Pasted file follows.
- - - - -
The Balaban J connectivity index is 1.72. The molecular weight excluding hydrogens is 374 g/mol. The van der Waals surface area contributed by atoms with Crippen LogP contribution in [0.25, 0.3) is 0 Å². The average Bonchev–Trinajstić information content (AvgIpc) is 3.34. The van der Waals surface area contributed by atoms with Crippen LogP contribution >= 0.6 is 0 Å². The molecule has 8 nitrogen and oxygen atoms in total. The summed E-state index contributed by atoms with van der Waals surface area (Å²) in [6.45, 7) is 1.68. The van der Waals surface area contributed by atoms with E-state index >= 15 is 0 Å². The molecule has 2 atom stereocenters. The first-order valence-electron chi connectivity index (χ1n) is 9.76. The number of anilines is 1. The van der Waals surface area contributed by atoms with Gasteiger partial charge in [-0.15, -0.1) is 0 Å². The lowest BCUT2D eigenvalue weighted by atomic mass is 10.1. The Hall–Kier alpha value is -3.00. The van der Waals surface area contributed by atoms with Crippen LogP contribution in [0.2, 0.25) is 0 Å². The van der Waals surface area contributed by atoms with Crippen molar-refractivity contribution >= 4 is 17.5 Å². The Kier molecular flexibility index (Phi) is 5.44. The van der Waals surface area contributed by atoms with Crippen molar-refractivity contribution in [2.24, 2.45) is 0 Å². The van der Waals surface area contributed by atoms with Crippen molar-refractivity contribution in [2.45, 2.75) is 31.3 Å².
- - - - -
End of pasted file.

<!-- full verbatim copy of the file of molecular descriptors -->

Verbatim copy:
The Balaban J connectivity index is 1.72. The molecular weight excluding hydrogens is 374 g/mol. The van der Waals surface area contributed by atoms with Crippen LogP contribution in [0.25, 0.3) is 0 Å². The average Bonchev–Trinajstić information content (AvgIpc) is 3.34. The van der Waals surface area contributed by atoms with Crippen LogP contribution >= 0.6 is 0 Å². The molecule has 8 nitrogen and oxygen atoms in total. The summed E-state index contributed by atoms with van der Waals surface area (Å²) in [6.45, 7) is 1.68. The van der Waals surface area contributed by atoms with E-state index >= 15 is 0 Å². The molecule has 2 atom stereocenters. The first-order valence-electron chi connectivity index (χ1n) is 9.76. The number of anilines is 1. The van der Waals surface area contributed by atoms with Gasteiger partial charge in [-0.15, -0.1) is 0 Å². The lowest BCUT2D eigenvalue weighted by atomic mass is 10.1. The Hall–Kier alpha value is -3.00. The van der Waals surface area contributed by atoms with Crippen LogP contribution in [0.2, 0.25) is 0 Å². The van der Waals surface area contributed by atoms with Crippen molar-refractivity contribution >= 4 is 17.5 Å². The Kier molecular flexibility index (Phi) is 5.44. The van der Waals surface area contributed by atoms with Crippen molar-refractivity contribution in [2.24, 2.45) is 0 Å². The van der Waals surface area contributed by atoms with Crippen molar-refractivity contribution in [2.45, 2.75) is 31.3 Å².